December 4, 2020

Lewis Center for the Arts’ Program in Theater premieres All Her Power

The Lewis Center for the Arts’ Program in Theater at Princeton University will premiere All Her Power: The 50th Anniversary of Undergraduate Coeducation Theater Project on December 18 at 7:00 p.m. Three generations of Princeton women have come together to celebrate the milestone of the first undergraduate co-ed class’ arrival at Princeton in 1969. Current students were paired with professional artist alumnae to research and create new, short performances about women who graduated from Princeton in the first few years of co-education. A live conversation with project leaders and some of the early women graduates follows the premiere screening. This online event is free and open to the public at; no registration required.

The project was conceived in early 2019 by Program in Theater Director Jane Cox and Theater Lecturer, director, and Princeton alumna Suzanne Agins, Class of 1997, who serves as producing artistic director for the project.

Eight alumnae who are professional theater artists were engaged for the project: Gwynn MacDonald ’87, a theater, television, film and radio director/producer; Whitney Mosery ’08, a theater director, dramaturg and art activist; Ronee Penoi ’07, theater maker, producer and associate producer at Octopus Theatricals; Cara Reichel’96, a co-founder and producing artistic director of Prospect Theater Company; Marisol Rosa-Shapiro ’07, a theater artist specializing in original works; Najla Said ’96, an actor, playwright and author; Jill Sigman ’89 GS ’98, a movement artist working at the intersection of dance, visual installation, and social practice; and Kay-Megan Washington ’88, an actor, voiceover artist and vocalist. These alumnae worked with students to interview seven alumnae from the 1970s and create original performance works in response to their research. The students include Leila Abou-Jaoude ’22, Paige Allen ’21, Patricia Chen ’20, Eliana Cohen-Orth ’21, Glenna Galarion ’21, Haydon John ’21, Katharine Matthias ’21, Kateryn McReynolds ’20, Magdalena Poost ’22, Myrha Qadir ’22, Vydhourie Thiyageswaran ’21, and Rosamond van Wingerden ’20.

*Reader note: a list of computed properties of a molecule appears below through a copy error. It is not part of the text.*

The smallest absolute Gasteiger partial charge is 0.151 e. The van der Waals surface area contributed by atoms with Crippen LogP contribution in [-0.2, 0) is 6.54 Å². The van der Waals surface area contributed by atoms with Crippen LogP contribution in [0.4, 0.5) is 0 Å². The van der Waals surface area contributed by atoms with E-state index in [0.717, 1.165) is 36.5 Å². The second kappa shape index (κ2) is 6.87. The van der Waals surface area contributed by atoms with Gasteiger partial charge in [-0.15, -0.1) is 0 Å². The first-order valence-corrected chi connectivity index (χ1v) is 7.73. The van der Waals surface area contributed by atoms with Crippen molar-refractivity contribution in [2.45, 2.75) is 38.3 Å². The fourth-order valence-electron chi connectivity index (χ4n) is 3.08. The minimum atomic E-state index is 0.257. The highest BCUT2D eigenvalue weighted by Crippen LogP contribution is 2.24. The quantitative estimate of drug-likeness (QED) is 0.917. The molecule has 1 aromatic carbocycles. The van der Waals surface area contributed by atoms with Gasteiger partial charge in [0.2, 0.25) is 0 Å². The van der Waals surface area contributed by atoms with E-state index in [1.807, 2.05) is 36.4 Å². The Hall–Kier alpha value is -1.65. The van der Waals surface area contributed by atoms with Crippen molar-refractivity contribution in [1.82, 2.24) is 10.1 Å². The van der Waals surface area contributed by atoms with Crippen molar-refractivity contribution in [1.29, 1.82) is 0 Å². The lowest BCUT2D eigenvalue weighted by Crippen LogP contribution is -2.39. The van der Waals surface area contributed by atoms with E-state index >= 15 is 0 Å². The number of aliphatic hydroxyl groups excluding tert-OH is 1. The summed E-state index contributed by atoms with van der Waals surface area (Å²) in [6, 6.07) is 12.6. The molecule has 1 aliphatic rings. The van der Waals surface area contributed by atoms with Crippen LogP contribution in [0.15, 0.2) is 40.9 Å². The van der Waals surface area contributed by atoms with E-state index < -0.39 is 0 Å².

women marching in street, holding large banner

Archival photo of alumni marching in the 1983 p-rade, marking the first year that women who fully matriculated at Princeton graduated. Photo credit: Alumni Reunions 1983; Princeton Alumni Weekly Photograph Collection, AC126, Princeton University Archives, Department of Special Collections, Princeton University Library.